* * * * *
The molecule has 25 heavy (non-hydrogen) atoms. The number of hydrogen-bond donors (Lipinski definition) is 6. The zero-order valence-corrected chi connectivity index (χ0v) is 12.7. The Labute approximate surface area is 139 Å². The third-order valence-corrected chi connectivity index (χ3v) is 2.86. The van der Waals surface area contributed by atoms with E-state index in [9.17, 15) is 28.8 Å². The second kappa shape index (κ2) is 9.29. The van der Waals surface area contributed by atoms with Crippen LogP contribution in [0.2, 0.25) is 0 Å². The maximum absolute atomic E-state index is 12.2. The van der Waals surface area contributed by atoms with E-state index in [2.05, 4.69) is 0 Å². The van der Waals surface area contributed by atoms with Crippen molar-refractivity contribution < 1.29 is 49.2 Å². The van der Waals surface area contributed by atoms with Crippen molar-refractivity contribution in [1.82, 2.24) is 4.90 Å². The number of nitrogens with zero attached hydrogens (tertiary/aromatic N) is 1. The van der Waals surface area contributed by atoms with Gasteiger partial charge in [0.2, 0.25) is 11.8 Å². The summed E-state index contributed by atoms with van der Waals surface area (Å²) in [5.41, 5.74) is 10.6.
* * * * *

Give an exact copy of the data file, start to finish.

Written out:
The molecule has 25 heavy (non-hydrogen) atoms. The number of hydrogen-bond donors (Lipinski definition) is 6. The zero-order valence-corrected chi connectivity index (χ0v) is 12.7. The Labute approximate surface area is 139 Å². The third-order valence-corrected chi connectivity index (χ3v) is 2.86. The van der Waals surface area contributed by atoms with E-state index in [9.17, 15) is 28.8 Å². The second kappa shape index (κ2) is 9.29. The van der Waals surface area contributed by atoms with Crippen LogP contribution in [0.2, 0.25) is 0 Å². The maximum absolute atomic E-state index is 12.2. The van der Waals surface area contributed by atoms with E-state index in [2.05, 4.69) is 0 Å². The van der Waals surface area contributed by atoms with Crippen molar-refractivity contribution < 1.29 is 49.2 Å². The van der Waals surface area contributed by atoms with Crippen molar-refractivity contribution in [1.82, 2.24) is 4.90 Å². The number of nitrogens with zero attached hydrogens (tertiary/aromatic N) is 1. The van der Waals surface area contributed by atoms with Gasteiger partial charge in [0.2, 0.25) is 11.8 Å². The summed E-state index contributed by atoms with van der Waals surface area (Å²) in [5.41, 5.74) is 10.6.